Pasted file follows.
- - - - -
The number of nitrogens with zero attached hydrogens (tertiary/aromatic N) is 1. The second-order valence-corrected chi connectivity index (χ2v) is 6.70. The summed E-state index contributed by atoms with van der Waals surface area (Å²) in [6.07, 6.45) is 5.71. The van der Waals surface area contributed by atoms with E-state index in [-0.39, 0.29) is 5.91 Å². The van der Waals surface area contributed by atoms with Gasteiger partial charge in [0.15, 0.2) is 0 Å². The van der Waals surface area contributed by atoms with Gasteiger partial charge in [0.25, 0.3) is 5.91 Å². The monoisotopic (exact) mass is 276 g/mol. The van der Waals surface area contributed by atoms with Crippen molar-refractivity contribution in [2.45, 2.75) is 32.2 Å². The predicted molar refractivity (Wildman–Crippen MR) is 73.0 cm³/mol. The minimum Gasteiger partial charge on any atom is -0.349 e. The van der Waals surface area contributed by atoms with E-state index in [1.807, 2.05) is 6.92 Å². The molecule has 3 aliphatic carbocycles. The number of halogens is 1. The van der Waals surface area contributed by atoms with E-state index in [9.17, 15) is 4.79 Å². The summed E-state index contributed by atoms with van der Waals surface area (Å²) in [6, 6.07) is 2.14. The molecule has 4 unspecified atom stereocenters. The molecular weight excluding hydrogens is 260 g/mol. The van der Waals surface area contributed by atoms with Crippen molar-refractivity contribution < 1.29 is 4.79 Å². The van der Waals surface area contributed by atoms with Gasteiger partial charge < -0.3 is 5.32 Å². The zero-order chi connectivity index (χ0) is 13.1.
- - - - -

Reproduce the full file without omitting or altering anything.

The number of nitrogens with zero attached hydrogens (tertiary/aromatic N) is 1. The second-order valence-corrected chi connectivity index (χ2v) is 6.70. The summed E-state index contributed by atoms with van der Waals surface area (Å²) in [6.07, 6.45) is 5.71. The van der Waals surface area contributed by atoms with E-state index in [-0.39, 0.29) is 5.91 Å². The van der Waals surface area contributed by atoms with Gasteiger partial charge in [0.15, 0.2) is 0 Å². The van der Waals surface area contributed by atoms with Gasteiger partial charge in [0.25, 0.3) is 5.91 Å². The monoisotopic (exact) mass is 276 g/mol. The van der Waals surface area contributed by atoms with Crippen molar-refractivity contribution in [2.45, 2.75) is 32.2 Å². The predicted molar refractivity (Wildman–Crippen MR) is 73.0 cm³/mol. The minimum Gasteiger partial charge on any atom is -0.349 e. The van der Waals surface area contributed by atoms with E-state index in [1.807, 2.05) is 6.92 Å². The molecule has 3 aliphatic carbocycles. The number of halogens is 1. The van der Waals surface area contributed by atoms with E-state index in [9.17, 15) is 4.79 Å². The summed E-state index contributed by atoms with van der Waals surface area (Å²) in [6, 6.07) is 2.14. The molecule has 4 unspecified atom stereocenters. The molecular weight excluding hydrogens is 260 g/mol. The van der Waals surface area contributed by atoms with Crippen molar-refractivity contribution < 1.29 is 4.79 Å². The van der Waals surface area contributed by atoms with Gasteiger partial charge < -0.3 is 5.32 Å². The zero-order chi connectivity index (χ0) is 13.1.